Foster The People @ United Palace Theater

IMG_6187And they took a moment of silence.

The death instinct and the erotic are constantly battling it out in your head. More specifically, in your subconscious. Though this theory stems from Freud (who is obviously a point of contention for feminists), there is truth to this fight between Thanatos (death) and Eros (love) in our subconscious psyche. Foster The People’s show this Friday at Union Palace Theatre – one of the most beautiful, ornate, venues in the city – fortuitously demonstrated these opposing forces.

Soko, the opener, unveiled Thantos. The band is headed by Soko herself, a spry, oddly endearing young woman with a bleached bob, sparkle platform sneakers, and a long black tulle tutu. She was frenetic and energetic – helter-skelter. You know, if Ally Sheedy aka “The Basket Case” of The Breakfast Club had ever formed a band, I imagine this is what it would’ve sounded and looked like. Soko was very talkative with the crowd, explaining songs along the way and sharing her experiences. One such story was of a meeting between her and a fan in which they connected over their scarred past and the feat of not being suicidal anymore, (this was her introduction to “Destruction of the Disgusting Ugly Hate”).

IMG_6175They tried to warm up the crowd with a sing along of “Bad Poetry” – “The worse you sing it, the better,” she assured us. There was a dance break midway through where she encouraged us to embrace our inner alien and get freaky with our dancing (during “I Thought I Was An Alien”). She came to the front of the stage and hula danced, did some cartwheels and shimmied her derrière at us all. She obviously was over caring about how others think of her. She’s an alien, and who cares. The band exited stage to let Soko do a simple drum solo, singing, “I’m getting closer to a nervous breakdown/ Can’t you see?” Their last song was “We Might Be Dead By Tomorrow” – a slow one where they brought out a cello as a slippery orchestral element. Through their lyrics and performance, it was clear that the death instinct of self-destruction tormented Soko.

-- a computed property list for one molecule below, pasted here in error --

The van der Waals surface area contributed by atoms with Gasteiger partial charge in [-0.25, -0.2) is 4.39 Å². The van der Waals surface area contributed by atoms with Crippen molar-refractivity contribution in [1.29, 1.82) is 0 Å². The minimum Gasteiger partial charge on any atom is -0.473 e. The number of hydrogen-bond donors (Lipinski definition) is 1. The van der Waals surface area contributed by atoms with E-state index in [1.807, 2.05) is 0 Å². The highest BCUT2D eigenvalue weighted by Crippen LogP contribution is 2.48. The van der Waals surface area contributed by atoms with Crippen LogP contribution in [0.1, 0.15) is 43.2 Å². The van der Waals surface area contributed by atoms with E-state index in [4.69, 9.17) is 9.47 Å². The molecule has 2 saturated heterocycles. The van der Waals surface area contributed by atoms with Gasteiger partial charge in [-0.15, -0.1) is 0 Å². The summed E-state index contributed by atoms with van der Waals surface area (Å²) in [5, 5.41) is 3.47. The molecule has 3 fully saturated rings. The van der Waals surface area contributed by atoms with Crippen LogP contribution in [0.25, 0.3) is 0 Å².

IMG_6189French group, Soko, were a bit of a strange match for poppy and peppy L.A. outfit, Foster The People. Their stage set up took advantage of the entire depth and breadth of the stage with a raised back area set up with multiple synth and keys stands. Tips of icebergs pierced the stage from below. A swell of ambient synths gestured the entrance of Foster The People. Lead man, Mark Foster, took the opening sonics of “Pseudologia Fantastica” to just feel the music and the crowd. He stood center stage, eyes closed, face upward, arms outstretched, and rocking to the beat. The rainbow-colored lights shot out from above, behind, below, and through the icebergs.

Most of their set was comprised of songs from their first album, Torches. The fast-paced “Miss You”, followed – including a relentless drum duo, and then “Life on the Nickel” which was a bit more melodic in comparison. “Best Friend” was definitely a crowd-pleaser. Contrasting the songs from Torches and the latest album, Supermodel, it was apparent that their sound has evolved from a focus on keys and synths to a more rock-based, guitar-centric sound.

“Coming Of Age” was surprisingly just as triumphant live as the recording, if not more. Afterwards, Foster paused to remark on the power of music – that this group of people, this show, will never be together again; and that’s the power of music. Everyone out there is experiencing this in their own way, but we’re all together regardless of our class, religion, education level, gender, race, age etc.